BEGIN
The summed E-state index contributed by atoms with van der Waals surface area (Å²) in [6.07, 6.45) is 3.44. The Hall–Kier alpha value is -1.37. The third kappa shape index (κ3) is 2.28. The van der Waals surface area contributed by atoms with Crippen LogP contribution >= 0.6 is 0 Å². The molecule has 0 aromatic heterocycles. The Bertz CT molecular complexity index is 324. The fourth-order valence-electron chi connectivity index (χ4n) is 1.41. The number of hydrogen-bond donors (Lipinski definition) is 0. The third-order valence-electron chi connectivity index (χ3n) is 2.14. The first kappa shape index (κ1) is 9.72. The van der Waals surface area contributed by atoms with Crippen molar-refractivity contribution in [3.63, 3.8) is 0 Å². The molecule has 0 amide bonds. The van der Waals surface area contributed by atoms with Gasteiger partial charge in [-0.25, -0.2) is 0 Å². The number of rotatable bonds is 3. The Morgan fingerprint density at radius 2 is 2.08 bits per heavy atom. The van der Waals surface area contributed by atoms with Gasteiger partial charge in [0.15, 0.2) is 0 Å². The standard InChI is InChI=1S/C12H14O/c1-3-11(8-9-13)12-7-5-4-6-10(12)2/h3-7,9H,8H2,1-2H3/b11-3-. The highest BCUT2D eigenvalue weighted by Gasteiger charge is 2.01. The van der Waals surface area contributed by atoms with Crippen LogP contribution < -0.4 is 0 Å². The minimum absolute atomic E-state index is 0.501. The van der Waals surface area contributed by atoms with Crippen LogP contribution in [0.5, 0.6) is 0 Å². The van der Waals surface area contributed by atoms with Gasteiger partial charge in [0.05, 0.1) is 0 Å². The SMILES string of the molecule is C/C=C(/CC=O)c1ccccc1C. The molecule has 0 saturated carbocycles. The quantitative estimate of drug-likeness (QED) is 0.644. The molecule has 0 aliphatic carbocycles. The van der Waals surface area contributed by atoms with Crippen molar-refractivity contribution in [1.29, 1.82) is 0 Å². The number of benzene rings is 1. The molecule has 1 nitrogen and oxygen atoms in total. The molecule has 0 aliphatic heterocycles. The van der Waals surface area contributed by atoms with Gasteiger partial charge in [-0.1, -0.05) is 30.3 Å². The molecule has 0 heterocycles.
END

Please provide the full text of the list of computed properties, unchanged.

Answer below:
The summed E-state index contributed by atoms with van der Waals surface area (Å²) in [6.07, 6.45) is 3.44. The Hall–Kier alpha value is -1.37. The third kappa shape index (κ3) is 2.28. The van der Waals surface area contributed by atoms with Crippen LogP contribution >= 0.6 is 0 Å². The molecule has 0 aromatic heterocycles. The Bertz CT molecular complexity index is 324. The fourth-order valence-electron chi connectivity index (χ4n) is 1.41. The number of hydrogen-bond donors (Lipinski definition) is 0. The third-order valence-electron chi connectivity index (χ3n) is 2.14. The first kappa shape index (κ1) is 9.72. The van der Waals surface area contributed by atoms with Crippen molar-refractivity contribution in [3.63, 3.8) is 0 Å². The molecule has 0 amide bonds. The van der Waals surface area contributed by atoms with Gasteiger partial charge in [-0.25, -0.2) is 0 Å². The number of rotatable bonds is 3. The Morgan fingerprint density at radius 2 is 2.08 bits per heavy atom. The van der Waals surface area contributed by atoms with Gasteiger partial charge in [0.15, 0.2) is 0 Å². The standard InChI is InChI=1S/C12H14O/c1-3-11(8-9-13)12-7-5-4-6-10(12)2/h3-7,9H,8H2,1-2H3/b11-3-. The highest BCUT2D eigenvalue weighted by Gasteiger charge is 2.01. The van der Waals surface area contributed by atoms with Crippen LogP contribution < -0.4 is 0 Å². The minimum absolute atomic E-state index is 0.501. The van der Waals surface area contributed by atoms with Crippen LogP contribution in [0.5, 0.6) is 0 Å². The van der Waals surface area contributed by atoms with Gasteiger partial charge in [0.05, 0.1) is 0 Å². The SMILES string of the molecule is C/C=C(/CC=O)c1ccccc1C. The molecule has 0 saturated carbocycles. The quantitative estimate of drug-likeness (QED) is 0.644. The molecule has 0 aliphatic carbocycles. The van der Waals surface area contributed by atoms with Crippen molar-refractivity contribution in [1.29, 1.82) is 0 Å². The number of benzene rings is 1. The molecule has 1 nitrogen and oxygen atoms in total. The molecule has 0 aliphatic heterocycles. The van der Waals surface area contributed by atoms with Gasteiger partial charge in [-0.1, -0.05) is 30.3 Å². The molecule has 0 heterocycles.